Category: News ArchiveHits: 1395
This year's first developer diary for MuHa Games' remake of Master of Magic starts by talking about the game's approach to diplomacy and how it's integral to the overall Master of Magic experience. The update then lists a number of bullet points that shed some light on the game's combat system. So, if you're interested in either combat, diplomacy, or both, you should check this out:
Diplomacy is an integral part of the Master of Magic gameplay. It refers to the interaction between the Wizards. This interaction ranges from the initial meeting, to trade agreements, peace treaties, throwing out threats or joining an alliance, as even though there can be only one, sometimes it is a good strategy to work together to beat a common enemy. All of this is of course handled by the AI that decides how and when a Wizard will react to the player and to other Wizards. In the original game, there were a lot of things that never really worked beyond the concept, so we hope our AI will bring to life the ideas of the previous designers.
The AI behaviour is based on the concepts from the original, so there will be the six personality types : maniacal, ruthless, aggressive, chaotic, lawful and peaceful. Based on those personalities the Wizards will have modifiers to their behaviour both in tactics and diplomacy. So a peaceful Wizard will be much more likely to try and have a treaty with you, and much less likely to resort straight to violence, while a maniacal one will be almost the opposite, quick to attack and generally paranoid.
One mechanic that we expanded on is trade. In the original Master of Magic, you could exchange or bribe the opposing Wizards with spells and that was that. We decided that this mode of exchange was fairly limited, and so we added more options.
In our Master of Magic, you will be able to trade other things, like Mana, Gold or artefacts. Furthermore, the ‘price’ you may receive for such trade will also depend on various factors, like: your relationship with the Wizard, their Personality and their current ‘need’ for the object you are offering. Furthermore, when you do trade things that are valuable to the opposing Wizard, their relationship to you may increase/decrease accordingly. So the Ai may make special offers for something among player wares that the Wizard needs at the moment more than other things. The AI will bump up the trade value of that offer above what it will normally offer for it and it will try to trigger trade when it has such need.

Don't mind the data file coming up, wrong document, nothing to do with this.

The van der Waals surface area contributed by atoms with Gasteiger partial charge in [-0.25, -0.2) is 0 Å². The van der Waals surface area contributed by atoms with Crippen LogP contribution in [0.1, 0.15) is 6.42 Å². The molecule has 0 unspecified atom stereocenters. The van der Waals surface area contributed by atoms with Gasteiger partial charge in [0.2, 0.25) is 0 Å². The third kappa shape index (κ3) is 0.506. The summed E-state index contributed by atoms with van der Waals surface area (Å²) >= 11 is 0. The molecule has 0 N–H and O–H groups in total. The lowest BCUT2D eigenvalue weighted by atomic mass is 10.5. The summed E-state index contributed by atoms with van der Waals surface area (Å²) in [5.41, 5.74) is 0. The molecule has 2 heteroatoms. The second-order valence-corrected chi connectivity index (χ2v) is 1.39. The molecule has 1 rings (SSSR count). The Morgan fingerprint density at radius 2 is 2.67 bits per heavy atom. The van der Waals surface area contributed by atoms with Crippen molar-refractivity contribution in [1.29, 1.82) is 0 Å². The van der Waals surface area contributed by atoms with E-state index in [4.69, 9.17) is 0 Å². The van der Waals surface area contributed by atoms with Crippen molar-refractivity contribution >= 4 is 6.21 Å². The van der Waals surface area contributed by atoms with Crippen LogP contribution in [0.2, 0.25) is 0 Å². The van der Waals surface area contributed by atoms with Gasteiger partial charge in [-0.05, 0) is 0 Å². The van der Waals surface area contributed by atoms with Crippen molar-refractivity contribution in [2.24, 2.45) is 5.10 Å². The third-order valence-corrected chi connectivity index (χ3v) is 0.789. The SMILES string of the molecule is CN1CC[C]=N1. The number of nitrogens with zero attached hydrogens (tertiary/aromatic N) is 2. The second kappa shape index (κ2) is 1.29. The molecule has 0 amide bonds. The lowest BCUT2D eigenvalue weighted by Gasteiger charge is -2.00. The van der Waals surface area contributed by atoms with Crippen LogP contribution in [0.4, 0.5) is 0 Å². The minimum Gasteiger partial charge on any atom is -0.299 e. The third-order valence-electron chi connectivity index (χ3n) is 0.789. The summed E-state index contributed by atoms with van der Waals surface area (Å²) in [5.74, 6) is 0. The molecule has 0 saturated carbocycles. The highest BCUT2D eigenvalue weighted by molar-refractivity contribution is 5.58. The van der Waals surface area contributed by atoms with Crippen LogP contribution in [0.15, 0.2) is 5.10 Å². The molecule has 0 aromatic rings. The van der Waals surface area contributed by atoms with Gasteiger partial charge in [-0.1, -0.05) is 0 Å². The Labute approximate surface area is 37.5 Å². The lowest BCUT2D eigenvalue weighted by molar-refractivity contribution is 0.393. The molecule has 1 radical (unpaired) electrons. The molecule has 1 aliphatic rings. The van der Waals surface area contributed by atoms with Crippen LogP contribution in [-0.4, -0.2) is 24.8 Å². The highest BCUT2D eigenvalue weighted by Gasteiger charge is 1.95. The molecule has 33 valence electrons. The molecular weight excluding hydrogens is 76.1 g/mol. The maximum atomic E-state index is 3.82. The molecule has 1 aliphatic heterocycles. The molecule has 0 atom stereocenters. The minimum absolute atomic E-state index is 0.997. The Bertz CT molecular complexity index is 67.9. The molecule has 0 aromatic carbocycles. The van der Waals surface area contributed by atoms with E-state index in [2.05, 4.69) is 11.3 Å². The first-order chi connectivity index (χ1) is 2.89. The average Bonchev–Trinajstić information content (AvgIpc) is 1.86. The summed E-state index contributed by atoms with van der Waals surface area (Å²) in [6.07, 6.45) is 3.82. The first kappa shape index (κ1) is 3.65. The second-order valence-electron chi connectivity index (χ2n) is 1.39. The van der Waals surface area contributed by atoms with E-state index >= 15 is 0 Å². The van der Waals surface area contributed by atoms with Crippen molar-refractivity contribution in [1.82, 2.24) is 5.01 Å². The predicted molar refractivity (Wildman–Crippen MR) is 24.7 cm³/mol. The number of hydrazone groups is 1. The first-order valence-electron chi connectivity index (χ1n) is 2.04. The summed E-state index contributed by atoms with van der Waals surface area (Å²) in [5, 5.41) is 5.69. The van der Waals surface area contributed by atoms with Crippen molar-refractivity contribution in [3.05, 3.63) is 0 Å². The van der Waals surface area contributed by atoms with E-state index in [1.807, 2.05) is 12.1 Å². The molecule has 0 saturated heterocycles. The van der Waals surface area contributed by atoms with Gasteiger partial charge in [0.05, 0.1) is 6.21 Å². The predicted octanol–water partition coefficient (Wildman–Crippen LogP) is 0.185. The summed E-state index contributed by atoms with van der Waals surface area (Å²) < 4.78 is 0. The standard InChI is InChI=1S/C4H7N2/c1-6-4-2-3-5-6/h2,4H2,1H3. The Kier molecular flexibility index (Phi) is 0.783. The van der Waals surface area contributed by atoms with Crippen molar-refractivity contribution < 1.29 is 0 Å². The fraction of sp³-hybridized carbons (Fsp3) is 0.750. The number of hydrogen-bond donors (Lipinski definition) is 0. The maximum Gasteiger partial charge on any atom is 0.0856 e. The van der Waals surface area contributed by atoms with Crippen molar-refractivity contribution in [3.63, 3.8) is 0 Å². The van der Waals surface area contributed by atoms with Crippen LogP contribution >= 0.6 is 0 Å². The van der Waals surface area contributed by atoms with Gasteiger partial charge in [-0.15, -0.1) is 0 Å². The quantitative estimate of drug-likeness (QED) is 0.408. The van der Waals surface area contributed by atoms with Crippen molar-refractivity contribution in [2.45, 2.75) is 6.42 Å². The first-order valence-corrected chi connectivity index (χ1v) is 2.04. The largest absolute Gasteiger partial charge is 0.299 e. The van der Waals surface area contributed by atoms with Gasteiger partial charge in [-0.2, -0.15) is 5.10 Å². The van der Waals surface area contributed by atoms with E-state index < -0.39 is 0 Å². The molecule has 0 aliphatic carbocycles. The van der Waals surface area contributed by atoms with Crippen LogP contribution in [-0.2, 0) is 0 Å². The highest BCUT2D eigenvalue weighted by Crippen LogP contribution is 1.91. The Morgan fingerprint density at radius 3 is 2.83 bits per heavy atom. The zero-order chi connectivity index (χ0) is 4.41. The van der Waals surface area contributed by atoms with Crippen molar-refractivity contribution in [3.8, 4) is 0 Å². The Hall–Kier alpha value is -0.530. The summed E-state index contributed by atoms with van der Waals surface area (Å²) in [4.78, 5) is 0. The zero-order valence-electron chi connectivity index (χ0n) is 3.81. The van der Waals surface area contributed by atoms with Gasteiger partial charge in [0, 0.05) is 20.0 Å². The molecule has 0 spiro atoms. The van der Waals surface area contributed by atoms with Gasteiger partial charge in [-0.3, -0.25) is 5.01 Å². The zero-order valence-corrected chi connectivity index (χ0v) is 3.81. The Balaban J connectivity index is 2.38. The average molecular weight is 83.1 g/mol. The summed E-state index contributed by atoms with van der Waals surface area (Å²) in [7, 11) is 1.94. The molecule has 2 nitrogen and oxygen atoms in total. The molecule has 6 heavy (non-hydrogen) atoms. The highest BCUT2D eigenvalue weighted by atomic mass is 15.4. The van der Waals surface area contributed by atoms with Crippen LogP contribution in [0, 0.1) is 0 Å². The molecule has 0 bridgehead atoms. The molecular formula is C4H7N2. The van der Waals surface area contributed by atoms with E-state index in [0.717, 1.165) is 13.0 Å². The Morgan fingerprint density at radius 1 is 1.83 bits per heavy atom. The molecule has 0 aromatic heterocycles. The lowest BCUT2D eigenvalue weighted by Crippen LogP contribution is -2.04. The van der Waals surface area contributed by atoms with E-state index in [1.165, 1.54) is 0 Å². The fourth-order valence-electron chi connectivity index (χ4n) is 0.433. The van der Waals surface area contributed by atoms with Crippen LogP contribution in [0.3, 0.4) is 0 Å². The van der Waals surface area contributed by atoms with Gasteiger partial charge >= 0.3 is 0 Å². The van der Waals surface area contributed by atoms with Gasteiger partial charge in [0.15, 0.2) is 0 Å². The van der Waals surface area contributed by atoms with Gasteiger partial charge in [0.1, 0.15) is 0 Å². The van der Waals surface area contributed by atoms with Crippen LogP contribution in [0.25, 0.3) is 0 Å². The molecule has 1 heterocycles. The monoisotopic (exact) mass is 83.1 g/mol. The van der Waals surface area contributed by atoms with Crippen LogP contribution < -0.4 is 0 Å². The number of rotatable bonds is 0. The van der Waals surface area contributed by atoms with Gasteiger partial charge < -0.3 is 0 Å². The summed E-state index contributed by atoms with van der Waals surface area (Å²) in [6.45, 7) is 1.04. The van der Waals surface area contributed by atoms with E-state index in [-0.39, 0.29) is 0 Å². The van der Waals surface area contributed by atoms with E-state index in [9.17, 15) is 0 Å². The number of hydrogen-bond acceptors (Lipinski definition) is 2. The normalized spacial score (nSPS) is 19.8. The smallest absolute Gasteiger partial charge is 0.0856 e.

We had a lot of people asking about combat in Master of Magic, so we’ll share some of the progress we have in that area. The reason this topic was not mentioned much before is really that we have not changed the battle mechanics much. Still , let us go through how tactical battles work.
That is where we are with our combat at the moment. All of the skills and spells (there are a few world spells in the queue, and invisibility is still causing a few headaches, but apart from that…) from the original are now implemented and awaiting the true test of player feedback once we reach the Beta stage (which we hope should be soon).
- Before you enter a battle, you have a choice to either fight manually,or to use the auto resolve (the possible outcomes are visible, so you can make an informed decision)
- The tactical maps are also hex based.
- You enter combat with the maximum of nine units from the world map, and if you have the full set, you cannot summon additional units via spells (apart from taking over enemy units).
- Power nodes have special effects on them that modify the combat. For example: Chaos node has boosted stats (resist, attack and defence) for Chaos units and non Chaos spells are dispelled (or attempt to be dispelled).
- Other location modifiers may also come into play in combat, so for example, city enchantments or fortifications.
- Combat on water is limited to units that can move on water or fly. Units that cannot take part in the combat will remain in the ship.
- Each figure in a given unit attacks the enemy and vice versa (apart from exceptions to the rule, of course).
- Units can have a variety of special skills and abilities that can be used in battles.
- You can use your spellbook to cast combat spells, and some units will also have their own spell books for use. You can also have enchantments that you cast on the world map that will carry forward into the combat.
- You can turn autocombat on.
- You can flee from combat.
- We implemented a battle log, so you can follow what happens behind the scenes.
- And of course the key element is the AI that decides how your enemy reacts to the combat, what spells to use and when, and what tactics to use to beat you.